Pure play is a business term used to indicate a company, business model or investment focused on a particular industry, product, service or line of distribution. For example, a software company that only makes one particular type of application, such as a content management system, is a pure play company. Similarly, a consumer products company that only sells one item line is another example of a pure play business. Maytag Corp. has been dubbed a pure play company, as it makes home and commercial appliances, while General Electric, in comparison, makes home and commercial appliances, but also has other product lines (i.e., engines) in other industry verticals (i.e., aviation).
Pure play retailers (e-tailers)
Pure play is also used to describe e-commerce businesses that only sell through the internet, and not through other channels. In its early days, Amazon was cited as an example of a pure play internet retailer, as it had no physical stores. Additionally, the term "pure play" has been used to describe companies that only operate over the internet. By this definition, some say Facebook is a pure play company.
Pure play and stock trading
Pure play is also used in the stock trading and investment world, referring to companies that focus on and specialize in a particular product or service area while excluding other market opportunities. The "pure play method" is used to estimate a project's beta, or the risk and sensitivity of a project. For example, a pure play company might use the method to attempt to identify publically traded firms that are engaged in projects similar to the one they are targeting.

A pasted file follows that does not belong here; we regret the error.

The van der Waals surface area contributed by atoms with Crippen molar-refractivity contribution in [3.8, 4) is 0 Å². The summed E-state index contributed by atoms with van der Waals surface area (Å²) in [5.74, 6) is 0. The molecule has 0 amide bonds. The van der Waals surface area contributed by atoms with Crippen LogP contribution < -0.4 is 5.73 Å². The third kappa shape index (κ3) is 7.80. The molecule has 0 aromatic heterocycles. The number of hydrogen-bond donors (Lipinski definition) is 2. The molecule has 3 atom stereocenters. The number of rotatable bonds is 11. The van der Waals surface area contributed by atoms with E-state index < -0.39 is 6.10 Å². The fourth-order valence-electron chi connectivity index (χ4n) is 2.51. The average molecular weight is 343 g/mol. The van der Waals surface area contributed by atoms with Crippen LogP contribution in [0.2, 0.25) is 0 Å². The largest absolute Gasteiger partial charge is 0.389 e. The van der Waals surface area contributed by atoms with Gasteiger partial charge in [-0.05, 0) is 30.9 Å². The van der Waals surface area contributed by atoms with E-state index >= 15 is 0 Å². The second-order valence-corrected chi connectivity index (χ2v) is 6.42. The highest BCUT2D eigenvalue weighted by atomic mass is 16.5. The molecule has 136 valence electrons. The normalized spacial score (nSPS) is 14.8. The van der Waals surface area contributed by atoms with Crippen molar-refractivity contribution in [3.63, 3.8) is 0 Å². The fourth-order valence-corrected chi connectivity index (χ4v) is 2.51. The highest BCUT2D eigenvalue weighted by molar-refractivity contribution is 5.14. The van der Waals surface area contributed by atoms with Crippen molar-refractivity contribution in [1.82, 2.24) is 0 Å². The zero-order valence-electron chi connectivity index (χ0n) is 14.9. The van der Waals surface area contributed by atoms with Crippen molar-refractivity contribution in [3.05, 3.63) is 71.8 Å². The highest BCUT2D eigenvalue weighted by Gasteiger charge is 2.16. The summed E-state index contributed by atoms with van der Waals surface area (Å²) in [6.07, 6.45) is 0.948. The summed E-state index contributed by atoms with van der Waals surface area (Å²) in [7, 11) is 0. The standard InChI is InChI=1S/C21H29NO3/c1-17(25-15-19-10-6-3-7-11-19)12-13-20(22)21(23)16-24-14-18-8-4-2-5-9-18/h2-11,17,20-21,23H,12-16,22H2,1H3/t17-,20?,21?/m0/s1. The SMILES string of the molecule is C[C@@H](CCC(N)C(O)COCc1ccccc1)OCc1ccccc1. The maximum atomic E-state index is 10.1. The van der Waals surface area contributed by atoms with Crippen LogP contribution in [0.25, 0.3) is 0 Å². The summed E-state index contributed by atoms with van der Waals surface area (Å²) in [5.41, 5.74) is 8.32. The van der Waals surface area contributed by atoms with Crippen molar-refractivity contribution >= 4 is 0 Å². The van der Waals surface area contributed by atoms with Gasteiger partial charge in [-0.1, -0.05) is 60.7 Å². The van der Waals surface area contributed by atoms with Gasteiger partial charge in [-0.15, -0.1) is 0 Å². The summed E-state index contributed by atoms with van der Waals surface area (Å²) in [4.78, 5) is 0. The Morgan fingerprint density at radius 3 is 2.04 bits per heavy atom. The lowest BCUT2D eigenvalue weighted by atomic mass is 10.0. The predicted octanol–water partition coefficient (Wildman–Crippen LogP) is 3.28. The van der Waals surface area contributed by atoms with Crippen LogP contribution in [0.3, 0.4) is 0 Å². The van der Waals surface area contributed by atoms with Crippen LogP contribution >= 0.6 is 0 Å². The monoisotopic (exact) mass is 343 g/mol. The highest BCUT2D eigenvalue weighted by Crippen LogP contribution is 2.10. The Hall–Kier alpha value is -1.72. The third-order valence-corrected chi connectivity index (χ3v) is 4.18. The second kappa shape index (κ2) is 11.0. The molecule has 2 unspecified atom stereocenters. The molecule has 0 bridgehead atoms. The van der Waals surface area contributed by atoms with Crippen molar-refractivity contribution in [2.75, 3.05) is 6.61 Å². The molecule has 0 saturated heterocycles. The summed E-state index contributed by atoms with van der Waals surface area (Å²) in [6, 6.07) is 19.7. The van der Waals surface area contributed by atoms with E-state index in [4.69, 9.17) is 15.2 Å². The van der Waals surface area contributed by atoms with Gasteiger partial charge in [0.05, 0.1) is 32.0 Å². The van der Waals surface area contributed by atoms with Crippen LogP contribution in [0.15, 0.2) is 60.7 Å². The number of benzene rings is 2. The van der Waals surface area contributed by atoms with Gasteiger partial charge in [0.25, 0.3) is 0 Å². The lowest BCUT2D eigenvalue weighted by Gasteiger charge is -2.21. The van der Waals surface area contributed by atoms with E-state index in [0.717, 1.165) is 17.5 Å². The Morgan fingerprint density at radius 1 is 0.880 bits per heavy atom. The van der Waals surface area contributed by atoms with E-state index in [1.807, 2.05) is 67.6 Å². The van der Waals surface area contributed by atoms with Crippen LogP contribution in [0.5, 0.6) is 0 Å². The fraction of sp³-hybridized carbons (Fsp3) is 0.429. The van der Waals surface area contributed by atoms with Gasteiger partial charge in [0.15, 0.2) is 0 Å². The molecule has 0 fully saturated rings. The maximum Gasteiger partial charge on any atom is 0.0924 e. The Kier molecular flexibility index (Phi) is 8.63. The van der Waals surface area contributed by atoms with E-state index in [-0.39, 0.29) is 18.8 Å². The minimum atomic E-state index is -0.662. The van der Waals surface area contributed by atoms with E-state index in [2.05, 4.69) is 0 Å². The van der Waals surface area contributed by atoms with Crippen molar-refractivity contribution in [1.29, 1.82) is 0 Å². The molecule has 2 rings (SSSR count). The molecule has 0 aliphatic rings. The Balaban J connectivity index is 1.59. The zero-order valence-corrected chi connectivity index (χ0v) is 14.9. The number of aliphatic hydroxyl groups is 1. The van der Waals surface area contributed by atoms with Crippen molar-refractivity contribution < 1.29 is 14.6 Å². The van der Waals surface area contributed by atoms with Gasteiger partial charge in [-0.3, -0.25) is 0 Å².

Pros and cons of pure play
There are pros and cons associated with being a pure play company. At a pure play business, company leaders can focus on the limited set of competencies that support their single product or service and restrict their investments to a core set of needs. This laser focus can lead to a competitive advantage, making the business a recognized expert or leader in that space. However, a pure play company is more sensitive to the economic and market forces that impact that space versus a diversified company. The company may benefit disproportionately when those forces favor growth, but that same company can suffer more significantly when facing negative market conditions.
Although "pure play" is accepted business parlance, there are some ambiguities and disagreements on how broadly or narrowly the term should be applied. For example, while some cite Amazon as a pure play internet retailer, others say that the term no longer applies, as the company now offers its distribution and technology platform to others -- making it more diversified than a pure play company.